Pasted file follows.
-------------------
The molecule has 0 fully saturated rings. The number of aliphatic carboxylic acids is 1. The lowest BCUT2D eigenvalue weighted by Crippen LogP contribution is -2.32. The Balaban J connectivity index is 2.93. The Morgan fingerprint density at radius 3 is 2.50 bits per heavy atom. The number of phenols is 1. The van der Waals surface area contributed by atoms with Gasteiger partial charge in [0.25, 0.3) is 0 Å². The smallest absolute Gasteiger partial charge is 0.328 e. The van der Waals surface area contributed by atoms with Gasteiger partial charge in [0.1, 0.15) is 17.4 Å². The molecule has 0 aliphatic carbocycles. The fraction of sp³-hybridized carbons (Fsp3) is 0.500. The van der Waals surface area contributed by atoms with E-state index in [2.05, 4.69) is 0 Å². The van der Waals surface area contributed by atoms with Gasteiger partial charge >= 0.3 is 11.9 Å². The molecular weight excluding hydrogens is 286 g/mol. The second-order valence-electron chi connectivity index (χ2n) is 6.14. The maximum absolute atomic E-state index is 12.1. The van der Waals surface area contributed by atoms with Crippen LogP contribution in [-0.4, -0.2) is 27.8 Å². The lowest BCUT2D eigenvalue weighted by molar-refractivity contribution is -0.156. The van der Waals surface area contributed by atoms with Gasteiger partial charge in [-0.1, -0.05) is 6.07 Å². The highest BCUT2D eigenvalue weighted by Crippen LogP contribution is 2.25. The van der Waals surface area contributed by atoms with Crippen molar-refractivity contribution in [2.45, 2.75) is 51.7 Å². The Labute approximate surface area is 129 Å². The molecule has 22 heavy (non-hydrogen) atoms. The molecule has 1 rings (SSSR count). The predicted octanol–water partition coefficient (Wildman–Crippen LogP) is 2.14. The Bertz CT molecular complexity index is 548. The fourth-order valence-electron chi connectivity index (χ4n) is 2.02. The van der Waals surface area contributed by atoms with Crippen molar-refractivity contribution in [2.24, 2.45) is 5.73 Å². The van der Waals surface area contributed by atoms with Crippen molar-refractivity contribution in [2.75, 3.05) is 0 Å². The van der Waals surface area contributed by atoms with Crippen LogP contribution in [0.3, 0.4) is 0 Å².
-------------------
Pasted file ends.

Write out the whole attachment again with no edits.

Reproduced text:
The molecule has 0 fully saturated rings. The number of aliphatic carboxylic acids is 1. The lowest BCUT2D eigenvalue weighted by Crippen LogP contribution is -2.32. The Balaban J connectivity index is 2.93. The Morgan fingerprint density at radius 3 is 2.50 bits per heavy atom. The number of phenols is 1. The van der Waals surface area contributed by atoms with Gasteiger partial charge in [0.25, 0.3) is 0 Å². The smallest absolute Gasteiger partial charge is 0.328 e. The van der Waals surface area contributed by atoms with Gasteiger partial charge in [0.1, 0.15) is 17.4 Å². The molecule has 0 aliphatic carbocycles. The fraction of sp³-hybridized carbons (Fsp3) is 0.500. The van der Waals surface area contributed by atoms with E-state index in [2.05, 4.69) is 0 Å². The van der Waals surface area contributed by atoms with Gasteiger partial charge >= 0.3 is 11.9 Å². The molecular weight excluding hydrogens is 286 g/mol. The second-order valence-electron chi connectivity index (χ2n) is 6.14. The maximum absolute atomic E-state index is 12.1. The van der Waals surface area contributed by atoms with Crippen LogP contribution in [-0.4, -0.2) is 27.8 Å². The lowest BCUT2D eigenvalue weighted by molar-refractivity contribution is -0.156. The van der Waals surface area contributed by atoms with Gasteiger partial charge in [-0.1, -0.05) is 6.07 Å². The highest BCUT2D eigenvalue weighted by Crippen LogP contribution is 2.25. The van der Waals surface area contributed by atoms with Crippen molar-refractivity contribution in [2.45, 2.75) is 51.7 Å². The Labute approximate surface area is 129 Å². The molecule has 22 heavy (non-hydrogen) atoms. The molecule has 1 rings (SSSR count). The predicted octanol–water partition coefficient (Wildman–Crippen LogP) is 2.14. The Bertz CT molecular complexity index is 548. The fourth-order valence-electron chi connectivity index (χ4n) is 2.02. The van der Waals surface area contributed by atoms with Crippen molar-refractivity contribution in [2.24, 2.45) is 5.73 Å². The van der Waals surface area contributed by atoms with Crippen molar-refractivity contribution in [2.75, 3.05) is 0 Å². The van der Waals surface area contributed by atoms with Crippen LogP contribution in [0.3, 0.4) is 0 Å².